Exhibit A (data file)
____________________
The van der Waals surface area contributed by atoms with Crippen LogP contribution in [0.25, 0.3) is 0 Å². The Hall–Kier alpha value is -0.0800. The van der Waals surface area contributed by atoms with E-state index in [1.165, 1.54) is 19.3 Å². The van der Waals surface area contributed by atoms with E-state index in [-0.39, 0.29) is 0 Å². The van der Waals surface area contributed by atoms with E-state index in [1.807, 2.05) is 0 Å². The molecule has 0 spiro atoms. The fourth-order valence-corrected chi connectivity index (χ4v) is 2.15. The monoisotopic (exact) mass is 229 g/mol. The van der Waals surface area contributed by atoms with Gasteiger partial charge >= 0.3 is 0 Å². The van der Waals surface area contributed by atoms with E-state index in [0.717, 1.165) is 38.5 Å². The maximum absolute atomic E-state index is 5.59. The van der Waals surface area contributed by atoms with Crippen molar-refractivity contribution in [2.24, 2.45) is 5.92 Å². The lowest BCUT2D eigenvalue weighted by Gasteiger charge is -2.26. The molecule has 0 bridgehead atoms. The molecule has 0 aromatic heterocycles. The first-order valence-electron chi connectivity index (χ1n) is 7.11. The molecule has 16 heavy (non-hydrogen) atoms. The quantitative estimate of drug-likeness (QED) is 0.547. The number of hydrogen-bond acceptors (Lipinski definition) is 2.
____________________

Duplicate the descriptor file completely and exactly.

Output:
The van der Waals surface area contributed by atoms with Crippen LogP contribution in [0.25, 0.3) is 0 Å². The Hall–Kier alpha value is -0.0800. The van der Waals surface area contributed by atoms with E-state index in [1.165, 1.54) is 19.3 Å². The van der Waals surface area contributed by atoms with E-state index in [-0.39, 0.29) is 0 Å². The van der Waals surface area contributed by atoms with E-state index in [1.807, 2.05) is 0 Å². The molecule has 0 spiro atoms. The fourth-order valence-corrected chi connectivity index (χ4v) is 2.15. The monoisotopic (exact) mass is 229 g/mol. The van der Waals surface area contributed by atoms with Gasteiger partial charge >= 0.3 is 0 Å². The van der Waals surface area contributed by atoms with E-state index in [0.717, 1.165) is 38.5 Å². The maximum absolute atomic E-state index is 5.59. The van der Waals surface area contributed by atoms with Crippen molar-refractivity contribution in [2.24, 2.45) is 5.92 Å². The lowest BCUT2D eigenvalue weighted by Gasteiger charge is -2.26. The molecule has 0 bridgehead atoms. The molecule has 0 aromatic heterocycles. The first-order valence-electron chi connectivity index (χ1n) is 7.11. The molecule has 16 heavy (non-hydrogen) atoms. The quantitative estimate of drug-likeness (QED) is 0.547. The number of hydrogen-bond acceptors (Lipinski definition) is 2.